The offensive line, despite three key departures, remains a strength behind senior left tackle Ricky Wagner, who originally came to Wisconsin as a walk-on tight end but is now the school's latest Outland Trophy candidate.

"A lot of people predict him to be a top ten pick a year from now," Bielema said at the Big Ten kickoff luncheon. "I told him when I moved him a year ago he had big shoes to fill. Every left tackle that started for me at my years at Wisconsin has won the Outland Trophy and been a first-round Draft pick. So he's hopefully going to live up to the same standards."

DEFENSE:On the other side of the ball, Wisconsin ranked 13th nationally in scoring defense (19.0 ppg) and 15th in total defense (316.4 ypg) a year ago.

A big reason for that was the linebacking corps, which was arguably the best in the nation. Fortunately for the Badgers, the two key members of that unit return in junior middle linebacker Chris Borland (5-11, 250) and senior weakside linebacker Mike Taylor (6-2, 222). Taylor led the Big Ten with 150 tackles, including nine for loss. He also forced three fumbles and came up with two sacks and two interceptions. In the middle, Borland earned consensus first-team All-Big Ten honors after posting 143 tackles, including 19 for loss. Borland also had five forced fumbles, 2.5 sacks and two picks.

Up front, big junior tackle Ethan Hemer (6-6, 305) holds down the fort in the middle, while junior end Beau Allen could be in store for a big year now that he's starting. Allen, a former blue-chip recruit, had four sacks in part-time duty last year.

In the secondary, Wisconsin must somehow replace safety Aaron Henry and cornerback Antonio Fenelus, two members of the All-Big Ten first-team a year ago. However, Bielema thinks he has something real special in the safety tandem of senior Shelton Johnson (6-0, 200) and junior Dezmen Southward (6-2, 210). Those two both showed a knack for making timely plays last year.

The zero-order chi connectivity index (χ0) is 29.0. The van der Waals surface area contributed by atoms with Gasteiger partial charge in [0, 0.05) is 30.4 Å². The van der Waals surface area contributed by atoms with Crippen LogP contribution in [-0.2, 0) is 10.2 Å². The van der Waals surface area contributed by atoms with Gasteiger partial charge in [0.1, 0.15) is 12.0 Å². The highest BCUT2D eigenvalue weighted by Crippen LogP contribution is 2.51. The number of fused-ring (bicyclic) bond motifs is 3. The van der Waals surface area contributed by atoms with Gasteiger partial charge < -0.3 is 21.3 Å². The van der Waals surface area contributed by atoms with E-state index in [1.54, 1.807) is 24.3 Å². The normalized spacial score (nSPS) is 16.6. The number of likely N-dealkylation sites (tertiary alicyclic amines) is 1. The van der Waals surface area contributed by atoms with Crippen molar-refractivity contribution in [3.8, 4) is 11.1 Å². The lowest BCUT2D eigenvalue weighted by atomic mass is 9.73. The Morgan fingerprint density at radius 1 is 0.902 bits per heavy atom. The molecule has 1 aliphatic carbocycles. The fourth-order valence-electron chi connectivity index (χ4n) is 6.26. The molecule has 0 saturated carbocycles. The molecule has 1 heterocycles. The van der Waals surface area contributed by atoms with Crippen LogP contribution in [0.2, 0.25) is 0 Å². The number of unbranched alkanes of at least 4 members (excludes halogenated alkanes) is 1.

SPECIAL TEAMS:Between Abbrederis and White, the Badgers are in good hands in the return game. Abbrederis ranked third in the nation with 15.8 yards per punt return and took a 60-yarder to the house, while he also averaged a healthy 24.6 yards on kick returns. White averaged 21.0 yards per kick return and, with Abbrederis more involved in the offense, could retain that post.

The team is counting on redshirt freshman walk-on Drew Meyer to replace four- year punter Brad Nortman. Similarly, four-year kicker Philip Welch has moved on, leaving the gig up to sophomore Kyle French, who was 3-of-5 in limited duty last year while Welch missed the first four games.

OUTLOOK:Hope expressed confidence that if the Boilermakers can become a more disciplined team, he feels the pieces are in place to make some noise in the Big Ten.

Wisconsin has the pieces in place to become the first Big Ten school since Michigan in 1977-79 to play in the Rose Bowl three straight seasons. With fellow Leaders Division members Ohio State and Penn State ineligible for postseason play, there isn't much standing in between the Badgers and another date in the Big Ten Championship. However, games aren't won on paper.

Still, it's tough to envision a scenario where the Badgers struggle for any prolonged period. The offense, despite losing three key starters from last year's line, is stacked. Of course, it all starts with Heisman hopeful Montee Ball. Abbrederis and Pederson add to the skill positions, while Wagner looks to be the next in an impressive line of tackles under Bielema's watch. The biggest question -- outside of Ball's health from that early-August attack -- is whether O'Brien has what it takes to pick up a new offensive scheme and run it well. The defense boasts playmakers at every level, while the special teams has a couple of home run threats in the return game. Put simply: there aren't many visible chinks in the Badgers' armor. Another Big Ten title and Rose Bowl berth are no doubt reasonable goals.

By Mike Castiglione, Associate College Football Editor